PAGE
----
The prosecutor subsequently filed a pretrial motion to admit evidence of (1) DM's pregnancy, (2) DM's abortion, and (3) DM's lack of other sexual partners through November 2014. The trial court granted the motion only as to evidence that DM became pregnant and ruled that the other evidence constituted character evidence inadmissible under MRE 404(a)(3).[3]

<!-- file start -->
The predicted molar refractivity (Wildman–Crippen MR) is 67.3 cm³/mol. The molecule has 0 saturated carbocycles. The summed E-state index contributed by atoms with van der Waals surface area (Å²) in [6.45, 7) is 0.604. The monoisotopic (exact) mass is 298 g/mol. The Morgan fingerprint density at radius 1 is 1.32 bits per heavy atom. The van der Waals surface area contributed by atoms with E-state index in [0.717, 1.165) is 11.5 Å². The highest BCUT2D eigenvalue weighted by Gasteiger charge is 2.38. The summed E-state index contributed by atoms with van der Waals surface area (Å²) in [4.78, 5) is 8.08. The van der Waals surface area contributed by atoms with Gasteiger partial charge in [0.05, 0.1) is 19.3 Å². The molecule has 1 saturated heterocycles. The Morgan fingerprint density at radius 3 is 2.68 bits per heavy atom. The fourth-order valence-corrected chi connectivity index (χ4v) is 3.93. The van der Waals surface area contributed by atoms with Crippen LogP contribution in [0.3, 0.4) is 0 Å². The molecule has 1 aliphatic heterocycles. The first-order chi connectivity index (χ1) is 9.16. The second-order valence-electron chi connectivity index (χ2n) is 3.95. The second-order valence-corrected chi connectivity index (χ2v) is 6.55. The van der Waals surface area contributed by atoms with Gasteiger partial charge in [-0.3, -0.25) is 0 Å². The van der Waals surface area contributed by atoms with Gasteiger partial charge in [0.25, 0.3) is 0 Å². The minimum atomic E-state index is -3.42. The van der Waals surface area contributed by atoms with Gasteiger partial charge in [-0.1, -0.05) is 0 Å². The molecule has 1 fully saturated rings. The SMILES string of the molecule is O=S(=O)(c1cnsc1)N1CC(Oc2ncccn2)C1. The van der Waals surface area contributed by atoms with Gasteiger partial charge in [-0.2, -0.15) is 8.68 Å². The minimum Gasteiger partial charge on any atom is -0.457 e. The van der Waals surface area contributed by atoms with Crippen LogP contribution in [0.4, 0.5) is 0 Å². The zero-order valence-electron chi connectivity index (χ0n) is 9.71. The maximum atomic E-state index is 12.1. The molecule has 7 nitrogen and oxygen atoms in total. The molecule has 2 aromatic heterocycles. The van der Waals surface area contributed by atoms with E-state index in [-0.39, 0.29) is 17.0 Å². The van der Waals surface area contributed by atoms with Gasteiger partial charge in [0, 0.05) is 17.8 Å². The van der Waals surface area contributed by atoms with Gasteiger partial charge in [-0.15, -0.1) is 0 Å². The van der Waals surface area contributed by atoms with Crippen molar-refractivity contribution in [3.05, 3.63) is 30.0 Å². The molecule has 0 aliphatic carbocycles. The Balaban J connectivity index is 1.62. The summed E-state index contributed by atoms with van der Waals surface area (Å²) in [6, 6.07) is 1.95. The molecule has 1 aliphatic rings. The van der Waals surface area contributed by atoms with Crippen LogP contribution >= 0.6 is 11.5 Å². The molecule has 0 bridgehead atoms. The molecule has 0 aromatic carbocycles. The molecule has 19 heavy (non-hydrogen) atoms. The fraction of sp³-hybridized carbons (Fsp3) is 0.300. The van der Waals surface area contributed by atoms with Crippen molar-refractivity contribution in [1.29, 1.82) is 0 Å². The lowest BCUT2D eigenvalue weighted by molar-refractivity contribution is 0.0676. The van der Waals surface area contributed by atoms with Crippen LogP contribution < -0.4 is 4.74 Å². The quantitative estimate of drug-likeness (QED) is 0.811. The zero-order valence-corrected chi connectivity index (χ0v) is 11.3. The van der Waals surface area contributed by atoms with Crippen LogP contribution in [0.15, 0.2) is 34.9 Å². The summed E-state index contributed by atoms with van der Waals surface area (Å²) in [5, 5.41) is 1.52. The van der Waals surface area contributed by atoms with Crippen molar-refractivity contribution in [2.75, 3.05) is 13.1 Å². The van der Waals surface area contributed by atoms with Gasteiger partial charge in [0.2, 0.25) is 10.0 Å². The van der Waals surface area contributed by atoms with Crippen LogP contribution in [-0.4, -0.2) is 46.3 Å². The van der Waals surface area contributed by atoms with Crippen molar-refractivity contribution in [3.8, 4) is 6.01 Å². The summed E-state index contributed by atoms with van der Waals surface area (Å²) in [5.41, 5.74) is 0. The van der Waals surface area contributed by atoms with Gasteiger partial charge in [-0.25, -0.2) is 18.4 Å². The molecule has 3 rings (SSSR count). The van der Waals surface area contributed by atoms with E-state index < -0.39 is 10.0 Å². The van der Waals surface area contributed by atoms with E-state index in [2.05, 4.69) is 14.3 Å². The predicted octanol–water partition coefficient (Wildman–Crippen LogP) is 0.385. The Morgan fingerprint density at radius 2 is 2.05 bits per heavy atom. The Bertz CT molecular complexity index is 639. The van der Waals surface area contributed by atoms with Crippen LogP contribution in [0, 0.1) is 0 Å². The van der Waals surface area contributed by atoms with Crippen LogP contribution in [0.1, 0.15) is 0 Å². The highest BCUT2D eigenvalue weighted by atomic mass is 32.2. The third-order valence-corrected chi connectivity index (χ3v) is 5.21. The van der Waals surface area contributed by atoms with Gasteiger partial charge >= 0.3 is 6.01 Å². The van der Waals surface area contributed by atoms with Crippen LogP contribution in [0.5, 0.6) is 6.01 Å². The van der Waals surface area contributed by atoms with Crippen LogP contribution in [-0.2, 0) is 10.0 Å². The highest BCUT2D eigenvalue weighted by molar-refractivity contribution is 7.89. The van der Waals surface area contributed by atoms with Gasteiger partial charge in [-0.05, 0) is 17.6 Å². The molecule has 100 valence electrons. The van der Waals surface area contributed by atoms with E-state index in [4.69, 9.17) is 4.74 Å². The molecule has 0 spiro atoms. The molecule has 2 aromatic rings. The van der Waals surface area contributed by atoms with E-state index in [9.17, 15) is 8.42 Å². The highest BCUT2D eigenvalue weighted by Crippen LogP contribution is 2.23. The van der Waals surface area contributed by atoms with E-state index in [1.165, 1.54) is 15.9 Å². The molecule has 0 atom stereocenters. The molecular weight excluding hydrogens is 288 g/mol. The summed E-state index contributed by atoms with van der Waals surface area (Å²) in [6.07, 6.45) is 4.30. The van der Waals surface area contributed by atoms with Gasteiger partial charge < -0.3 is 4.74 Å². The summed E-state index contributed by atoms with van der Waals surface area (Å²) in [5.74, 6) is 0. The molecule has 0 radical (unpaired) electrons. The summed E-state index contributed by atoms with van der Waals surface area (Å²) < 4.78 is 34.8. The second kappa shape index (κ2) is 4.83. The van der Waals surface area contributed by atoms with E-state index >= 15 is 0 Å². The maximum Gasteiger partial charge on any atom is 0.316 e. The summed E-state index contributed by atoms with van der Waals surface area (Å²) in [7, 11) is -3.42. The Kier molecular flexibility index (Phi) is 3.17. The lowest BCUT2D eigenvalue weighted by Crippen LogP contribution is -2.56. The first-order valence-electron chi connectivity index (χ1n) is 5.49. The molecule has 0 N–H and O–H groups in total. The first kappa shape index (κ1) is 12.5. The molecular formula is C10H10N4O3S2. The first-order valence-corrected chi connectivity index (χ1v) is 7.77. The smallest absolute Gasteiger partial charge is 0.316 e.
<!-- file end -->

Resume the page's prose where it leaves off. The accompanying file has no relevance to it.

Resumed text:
The prosecutor filed an interlocutory appeal, arguing that the entirety of the evidence was admissible under both MRE 404(a)(3) and the rape-shield statute, MCL 750.520j(1), which generally excludes "[e]vidence of specific instances of the victim's sexual conduct, opinion evidence of the victim's sexual conduct, and reputation evidence of the victim's sexual conduct . . . ." Defendant responded and also cross-appealed the trial court's determination that evidence of DM's pregnancy was admissible, seeking a determination that MRE 404(a)(3) and the rape-shield statute excluded the entirety of the evidence.